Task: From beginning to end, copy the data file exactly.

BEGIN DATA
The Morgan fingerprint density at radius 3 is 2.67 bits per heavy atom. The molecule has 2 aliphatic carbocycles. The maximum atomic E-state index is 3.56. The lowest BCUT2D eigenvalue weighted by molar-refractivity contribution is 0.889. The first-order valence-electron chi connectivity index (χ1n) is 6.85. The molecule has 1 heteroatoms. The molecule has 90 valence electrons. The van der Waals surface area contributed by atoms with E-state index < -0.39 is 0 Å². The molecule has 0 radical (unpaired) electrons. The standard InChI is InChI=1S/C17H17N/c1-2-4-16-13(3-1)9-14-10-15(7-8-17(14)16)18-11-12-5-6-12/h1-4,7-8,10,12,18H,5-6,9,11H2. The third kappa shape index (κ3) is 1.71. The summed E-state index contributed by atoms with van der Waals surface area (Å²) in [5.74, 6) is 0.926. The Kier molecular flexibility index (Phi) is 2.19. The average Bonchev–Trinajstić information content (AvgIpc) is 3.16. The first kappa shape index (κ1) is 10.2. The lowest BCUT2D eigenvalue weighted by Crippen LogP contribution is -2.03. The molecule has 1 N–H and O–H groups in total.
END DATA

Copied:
The Morgan fingerprint density at radius 3 is 2.67 bits per heavy atom. The molecule has 2 aliphatic carbocycles. The maximum atomic E-state index is 3.56. The lowest BCUT2D eigenvalue weighted by molar-refractivity contribution is 0.889. The first-order valence-electron chi connectivity index (χ1n) is 6.85. The molecule has 1 heteroatoms. The molecule has 90 valence electrons. The van der Waals surface area contributed by atoms with E-state index < -0.39 is 0 Å². The molecule has 0 radical (unpaired) electrons. The standard InChI is InChI=1S/C17H17N/c1-2-4-16-13(3-1)9-14-10-15(7-8-17(14)16)18-11-12-5-6-12/h1-4,7-8,10,12,18H,5-6,9,11H2. The third kappa shape index (κ3) is 1.71. The summed E-state index contributed by atoms with van der Waals surface area (Å²) in [5.74, 6) is 0.926. The Kier molecular flexibility index (Phi) is 2.19. The average Bonchev–Trinajstić information content (AvgIpc) is 3.16. The first kappa shape index (κ1) is 10.2. The lowest BCUT2D eigenvalue weighted by Crippen LogP contribution is -2.03. The molecule has 1 N–H and O–H groups in total.